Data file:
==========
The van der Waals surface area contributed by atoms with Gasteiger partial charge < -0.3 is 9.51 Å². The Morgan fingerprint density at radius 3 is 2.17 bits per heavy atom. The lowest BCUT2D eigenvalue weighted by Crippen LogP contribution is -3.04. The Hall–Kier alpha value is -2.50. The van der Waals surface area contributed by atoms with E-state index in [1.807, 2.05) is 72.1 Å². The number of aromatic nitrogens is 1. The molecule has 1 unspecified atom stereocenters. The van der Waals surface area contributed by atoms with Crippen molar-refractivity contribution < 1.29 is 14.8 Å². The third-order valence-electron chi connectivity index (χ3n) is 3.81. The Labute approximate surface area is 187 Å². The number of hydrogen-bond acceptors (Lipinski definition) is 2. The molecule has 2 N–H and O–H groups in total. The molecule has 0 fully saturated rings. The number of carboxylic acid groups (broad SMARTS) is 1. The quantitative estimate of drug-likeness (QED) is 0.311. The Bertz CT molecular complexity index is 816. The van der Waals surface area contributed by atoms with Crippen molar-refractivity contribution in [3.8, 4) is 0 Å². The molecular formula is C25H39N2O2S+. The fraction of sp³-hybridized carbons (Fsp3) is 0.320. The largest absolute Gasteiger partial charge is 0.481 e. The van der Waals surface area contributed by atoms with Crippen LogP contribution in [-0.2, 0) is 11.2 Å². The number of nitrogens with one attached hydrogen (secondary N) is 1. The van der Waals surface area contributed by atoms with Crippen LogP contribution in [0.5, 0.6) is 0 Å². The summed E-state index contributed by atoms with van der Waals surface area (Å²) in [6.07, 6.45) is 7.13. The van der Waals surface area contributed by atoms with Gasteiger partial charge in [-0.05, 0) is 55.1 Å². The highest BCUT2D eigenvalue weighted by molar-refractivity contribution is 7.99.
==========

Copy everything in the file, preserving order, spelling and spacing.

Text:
The van der Waals surface area contributed by atoms with Gasteiger partial charge < -0.3 is 9.51 Å². The Morgan fingerprint density at radius 3 is 2.17 bits per heavy atom. The lowest BCUT2D eigenvalue weighted by Crippen LogP contribution is -3.04. The Hall–Kier alpha value is -2.50. The van der Waals surface area contributed by atoms with E-state index in [1.807, 2.05) is 72.1 Å². The number of aromatic nitrogens is 1. The molecule has 1 unspecified atom stereocenters. The van der Waals surface area contributed by atoms with Crippen molar-refractivity contribution < 1.29 is 14.8 Å². The third-order valence-electron chi connectivity index (χ3n) is 3.81. The Labute approximate surface area is 187 Å². The number of hydrogen-bond acceptors (Lipinski definition) is 2. The molecule has 2 N–H and O–H groups in total. The molecule has 0 fully saturated rings. The number of carboxylic acid groups (broad SMARTS) is 1. The quantitative estimate of drug-likeness (QED) is 0.311. The Bertz CT molecular complexity index is 816. The van der Waals surface area contributed by atoms with Crippen molar-refractivity contribution in [3.8, 4) is 0 Å². The molecular formula is C25H39N2O2S+. The fraction of sp³-hybridized carbons (Fsp3) is 0.320. The largest absolute Gasteiger partial charge is 0.481 e. The van der Waals surface area contributed by atoms with Crippen LogP contribution in [-0.2, 0) is 11.2 Å². The number of nitrogens with one attached hydrogen (secondary N) is 1. The van der Waals surface area contributed by atoms with Crippen LogP contribution in [0.5, 0.6) is 0 Å². The summed E-state index contributed by atoms with van der Waals surface area (Å²) in [6.07, 6.45) is 7.13. The van der Waals surface area contributed by atoms with Gasteiger partial charge in [-0.05, 0) is 55.1 Å². The highest BCUT2D eigenvalue weighted by molar-refractivity contribution is 7.99.